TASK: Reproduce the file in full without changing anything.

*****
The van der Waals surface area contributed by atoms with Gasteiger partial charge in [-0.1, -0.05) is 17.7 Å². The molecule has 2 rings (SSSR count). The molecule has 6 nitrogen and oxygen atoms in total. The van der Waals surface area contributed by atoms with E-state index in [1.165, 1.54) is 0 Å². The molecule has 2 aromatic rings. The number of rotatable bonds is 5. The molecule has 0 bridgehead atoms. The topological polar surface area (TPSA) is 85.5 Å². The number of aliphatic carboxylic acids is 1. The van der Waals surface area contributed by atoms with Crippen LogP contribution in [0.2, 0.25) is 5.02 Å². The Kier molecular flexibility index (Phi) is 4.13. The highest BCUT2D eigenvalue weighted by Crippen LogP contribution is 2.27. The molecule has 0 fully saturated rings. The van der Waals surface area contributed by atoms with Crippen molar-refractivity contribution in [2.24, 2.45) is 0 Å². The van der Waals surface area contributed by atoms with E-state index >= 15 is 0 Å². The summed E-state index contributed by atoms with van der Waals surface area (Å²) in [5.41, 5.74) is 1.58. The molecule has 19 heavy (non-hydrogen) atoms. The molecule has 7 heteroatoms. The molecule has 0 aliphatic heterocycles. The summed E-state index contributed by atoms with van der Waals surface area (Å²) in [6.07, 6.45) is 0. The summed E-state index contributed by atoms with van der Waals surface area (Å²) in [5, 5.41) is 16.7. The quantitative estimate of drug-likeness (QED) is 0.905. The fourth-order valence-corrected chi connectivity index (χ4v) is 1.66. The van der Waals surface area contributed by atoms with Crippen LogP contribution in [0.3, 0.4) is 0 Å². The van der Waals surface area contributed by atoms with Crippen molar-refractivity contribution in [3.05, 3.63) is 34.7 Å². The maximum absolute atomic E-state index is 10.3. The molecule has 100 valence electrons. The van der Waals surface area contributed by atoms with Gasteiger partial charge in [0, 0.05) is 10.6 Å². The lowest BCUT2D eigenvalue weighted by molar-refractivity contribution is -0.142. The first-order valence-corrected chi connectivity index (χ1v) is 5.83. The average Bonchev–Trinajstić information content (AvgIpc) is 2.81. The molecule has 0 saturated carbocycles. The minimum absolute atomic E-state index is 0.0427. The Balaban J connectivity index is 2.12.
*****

The van der Waals surface area contributed by atoms with Gasteiger partial charge in [-0.1, -0.05) is 17.7 Å². The molecule has 2 rings (SSSR count). The molecule has 6 nitrogen and oxygen atoms in total. The van der Waals surface area contributed by atoms with E-state index in [1.165, 1.54) is 0 Å². The molecule has 2 aromatic rings. The number of rotatable bonds is 5. The molecule has 0 bridgehead atoms. The topological polar surface area (TPSA) is 85.5 Å². The number of aliphatic carboxylic acids is 1. The van der Waals surface area contributed by atoms with Crippen LogP contribution in [0.2, 0.25) is 5.02 Å². The Kier molecular flexibility index (Phi) is 4.13. The highest BCUT2D eigenvalue weighted by Crippen LogP contribution is 2.27. The molecule has 0 fully saturated rings. The van der Waals surface area contributed by atoms with Crippen molar-refractivity contribution in [2.24, 2.45) is 0 Å². The van der Waals surface area contributed by atoms with E-state index >= 15 is 0 Å². The summed E-state index contributed by atoms with van der Waals surface area (Å²) in [5.41, 5.74) is 1.58. The molecule has 19 heavy (non-hydrogen) atoms. The molecule has 7 heteroatoms. The molecule has 0 aliphatic heterocycles. The summed E-state index contributed by atoms with van der Waals surface area (Å²) in [6.07, 6.45) is 0. The summed E-state index contributed by atoms with van der Waals surface area (Å²) in [5, 5.41) is 16.7. The quantitative estimate of drug-likeness (QED) is 0.905. The fourth-order valence-corrected chi connectivity index (χ4v) is 1.66. The van der Waals surface area contributed by atoms with Crippen LogP contribution in [0.3, 0.4) is 0 Å². The van der Waals surface area contributed by atoms with Crippen molar-refractivity contribution in [3.05, 3.63) is 34.7 Å². The maximum absolute atomic E-state index is 10.3. The molecule has 100 valence electrons. The van der Waals surface area contributed by atoms with Gasteiger partial charge in [0, 0.05) is 10.6 Å². The lowest BCUT2D eigenvalue weighted by molar-refractivity contribution is -0.142. The first-order valence-corrected chi connectivity index (χ1v) is 5.83. The average Bonchev–Trinajstić information content (AvgIpc) is 2.81. The molecule has 0 saturated carbocycles. The minimum absolute atomic E-state index is 0.0427. The Balaban J connectivity index is 2.12.